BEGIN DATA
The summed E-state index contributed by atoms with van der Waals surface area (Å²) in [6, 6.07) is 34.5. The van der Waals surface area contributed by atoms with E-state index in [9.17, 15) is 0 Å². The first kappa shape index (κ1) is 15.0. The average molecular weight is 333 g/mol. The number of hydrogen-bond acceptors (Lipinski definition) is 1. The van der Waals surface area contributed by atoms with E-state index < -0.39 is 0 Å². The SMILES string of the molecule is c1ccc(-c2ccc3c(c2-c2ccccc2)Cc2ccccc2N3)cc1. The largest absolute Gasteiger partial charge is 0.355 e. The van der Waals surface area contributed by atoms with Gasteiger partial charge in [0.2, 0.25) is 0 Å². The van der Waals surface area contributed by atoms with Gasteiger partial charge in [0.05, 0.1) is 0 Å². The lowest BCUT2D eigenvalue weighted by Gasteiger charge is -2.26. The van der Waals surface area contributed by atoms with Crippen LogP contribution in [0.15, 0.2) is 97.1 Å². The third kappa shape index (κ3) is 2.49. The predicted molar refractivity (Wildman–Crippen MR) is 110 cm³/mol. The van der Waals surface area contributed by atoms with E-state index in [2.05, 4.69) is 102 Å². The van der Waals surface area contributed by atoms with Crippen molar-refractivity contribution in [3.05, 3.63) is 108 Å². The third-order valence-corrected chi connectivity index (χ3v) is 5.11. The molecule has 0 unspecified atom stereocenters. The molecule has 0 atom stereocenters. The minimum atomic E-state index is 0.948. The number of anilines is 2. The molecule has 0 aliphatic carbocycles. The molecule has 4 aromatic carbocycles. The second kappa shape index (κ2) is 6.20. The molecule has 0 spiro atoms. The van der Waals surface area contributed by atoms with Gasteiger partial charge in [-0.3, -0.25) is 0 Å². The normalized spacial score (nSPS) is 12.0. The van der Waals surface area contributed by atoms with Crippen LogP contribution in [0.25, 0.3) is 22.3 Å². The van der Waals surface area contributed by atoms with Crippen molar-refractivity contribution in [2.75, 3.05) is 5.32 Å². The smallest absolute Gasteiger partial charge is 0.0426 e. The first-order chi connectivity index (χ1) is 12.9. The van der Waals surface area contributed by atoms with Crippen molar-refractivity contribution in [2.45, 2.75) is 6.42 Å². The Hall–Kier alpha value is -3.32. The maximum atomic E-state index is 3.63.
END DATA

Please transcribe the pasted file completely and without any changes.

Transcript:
The summed E-state index contributed by atoms with van der Waals surface area (Å²) in [6, 6.07) is 34.5. The van der Waals surface area contributed by atoms with E-state index in [9.17, 15) is 0 Å². The first kappa shape index (κ1) is 15.0. The average molecular weight is 333 g/mol. The number of hydrogen-bond acceptors (Lipinski definition) is 1. The van der Waals surface area contributed by atoms with E-state index < -0.39 is 0 Å². The SMILES string of the molecule is c1ccc(-c2ccc3c(c2-c2ccccc2)Cc2ccccc2N3)cc1. The largest absolute Gasteiger partial charge is 0.355 e. The van der Waals surface area contributed by atoms with Gasteiger partial charge in [0.2, 0.25) is 0 Å². The van der Waals surface area contributed by atoms with Gasteiger partial charge in [0.05, 0.1) is 0 Å². The lowest BCUT2D eigenvalue weighted by Gasteiger charge is -2.26. The van der Waals surface area contributed by atoms with Crippen LogP contribution in [0.15, 0.2) is 97.1 Å². The third kappa shape index (κ3) is 2.49. The predicted molar refractivity (Wildman–Crippen MR) is 110 cm³/mol. The van der Waals surface area contributed by atoms with E-state index in [2.05, 4.69) is 102 Å². The van der Waals surface area contributed by atoms with Crippen molar-refractivity contribution in [3.05, 3.63) is 108 Å². The third-order valence-corrected chi connectivity index (χ3v) is 5.11. The molecule has 0 unspecified atom stereocenters. The molecule has 0 atom stereocenters. The minimum atomic E-state index is 0.948. The number of anilines is 2. The molecule has 0 aliphatic carbocycles. The molecule has 4 aromatic carbocycles. The second kappa shape index (κ2) is 6.20. The molecule has 0 spiro atoms. The van der Waals surface area contributed by atoms with Gasteiger partial charge in [-0.3, -0.25) is 0 Å². The normalized spacial score (nSPS) is 12.0. The van der Waals surface area contributed by atoms with Crippen LogP contribution in [0.25, 0.3) is 22.3 Å². The van der Waals surface area contributed by atoms with Crippen molar-refractivity contribution in [2.75, 3.05) is 5.32 Å². The smallest absolute Gasteiger partial charge is 0.0426 e. The first-order chi connectivity index (χ1) is 12.9. The van der Waals surface area contributed by atoms with Crippen molar-refractivity contribution in [2.45, 2.75) is 6.42 Å². The Hall–Kier alpha value is -3.32. The maximum atomic E-state index is 3.63.